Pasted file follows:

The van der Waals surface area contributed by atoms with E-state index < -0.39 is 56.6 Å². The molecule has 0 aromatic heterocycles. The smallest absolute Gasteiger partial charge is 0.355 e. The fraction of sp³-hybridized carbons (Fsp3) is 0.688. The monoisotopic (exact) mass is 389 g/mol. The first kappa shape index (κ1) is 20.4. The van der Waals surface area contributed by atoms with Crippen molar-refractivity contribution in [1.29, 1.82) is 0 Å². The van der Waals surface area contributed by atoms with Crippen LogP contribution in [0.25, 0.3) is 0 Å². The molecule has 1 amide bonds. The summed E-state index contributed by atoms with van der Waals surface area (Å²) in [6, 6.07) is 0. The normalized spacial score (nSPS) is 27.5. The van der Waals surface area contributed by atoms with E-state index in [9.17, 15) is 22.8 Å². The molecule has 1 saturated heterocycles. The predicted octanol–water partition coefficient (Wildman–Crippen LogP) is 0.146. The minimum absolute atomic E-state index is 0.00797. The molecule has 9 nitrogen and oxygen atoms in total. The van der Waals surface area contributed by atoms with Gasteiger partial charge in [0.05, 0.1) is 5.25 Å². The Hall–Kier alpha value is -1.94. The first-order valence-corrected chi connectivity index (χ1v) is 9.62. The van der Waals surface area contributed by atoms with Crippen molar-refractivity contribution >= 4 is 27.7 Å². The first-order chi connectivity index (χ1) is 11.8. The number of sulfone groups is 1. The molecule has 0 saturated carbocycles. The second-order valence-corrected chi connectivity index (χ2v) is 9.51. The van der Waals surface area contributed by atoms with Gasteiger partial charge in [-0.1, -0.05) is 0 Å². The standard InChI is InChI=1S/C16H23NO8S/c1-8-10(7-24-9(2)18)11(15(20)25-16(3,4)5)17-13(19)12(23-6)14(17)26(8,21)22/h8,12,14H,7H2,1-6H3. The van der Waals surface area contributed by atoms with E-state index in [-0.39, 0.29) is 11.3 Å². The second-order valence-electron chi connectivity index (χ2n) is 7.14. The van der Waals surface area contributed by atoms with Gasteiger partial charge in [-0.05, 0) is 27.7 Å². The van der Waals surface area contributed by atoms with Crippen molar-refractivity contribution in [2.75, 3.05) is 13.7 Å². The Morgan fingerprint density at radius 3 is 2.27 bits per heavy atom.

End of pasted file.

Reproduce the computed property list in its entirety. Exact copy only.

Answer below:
The van der Waals surface area contributed by atoms with E-state index < -0.39 is 56.6 Å². The molecule has 0 aromatic heterocycles. The smallest absolute Gasteiger partial charge is 0.355 e. The fraction of sp³-hybridized carbons (Fsp3) is 0.688. The monoisotopic (exact) mass is 389 g/mol. The first kappa shape index (κ1) is 20.4. The van der Waals surface area contributed by atoms with Crippen molar-refractivity contribution in [1.29, 1.82) is 0 Å². The van der Waals surface area contributed by atoms with Crippen LogP contribution in [0.25, 0.3) is 0 Å². The molecule has 1 amide bonds. The summed E-state index contributed by atoms with van der Waals surface area (Å²) in [6, 6.07) is 0. The normalized spacial score (nSPS) is 27.5. The van der Waals surface area contributed by atoms with E-state index in [9.17, 15) is 22.8 Å². The molecule has 1 saturated heterocycles. The predicted octanol–water partition coefficient (Wildman–Crippen LogP) is 0.146. The minimum absolute atomic E-state index is 0.00797. The molecule has 9 nitrogen and oxygen atoms in total. The van der Waals surface area contributed by atoms with Gasteiger partial charge in [0.05, 0.1) is 5.25 Å². The Hall–Kier alpha value is -1.94. The first-order valence-corrected chi connectivity index (χ1v) is 9.62. The van der Waals surface area contributed by atoms with Crippen molar-refractivity contribution >= 4 is 27.7 Å². The first-order chi connectivity index (χ1) is 11.8. The number of sulfone groups is 1. The molecule has 0 saturated carbocycles. The second-order valence-corrected chi connectivity index (χ2v) is 9.51. The van der Waals surface area contributed by atoms with Gasteiger partial charge in [-0.1, -0.05) is 0 Å². The standard InChI is InChI=1S/C16H23NO8S/c1-8-10(7-24-9(2)18)11(15(20)25-16(3,4)5)17-13(19)12(23-6)14(17)26(8,21)22/h8,12,14H,7H2,1-6H3. The van der Waals surface area contributed by atoms with E-state index in [-0.39, 0.29) is 11.3 Å². The second-order valence-electron chi connectivity index (χ2n) is 7.14. The van der Waals surface area contributed by atoms with Gasteiger partial charge in [-0.05, 0) is 27.7 Å². The van der Waals surface area contributed by atoms with Crippen molar-refractivity contribution in [2.75, 3.05) is 13.7 Å². The Morgan fingerprint density at radius 3 is 2.27 bits per heavy atom.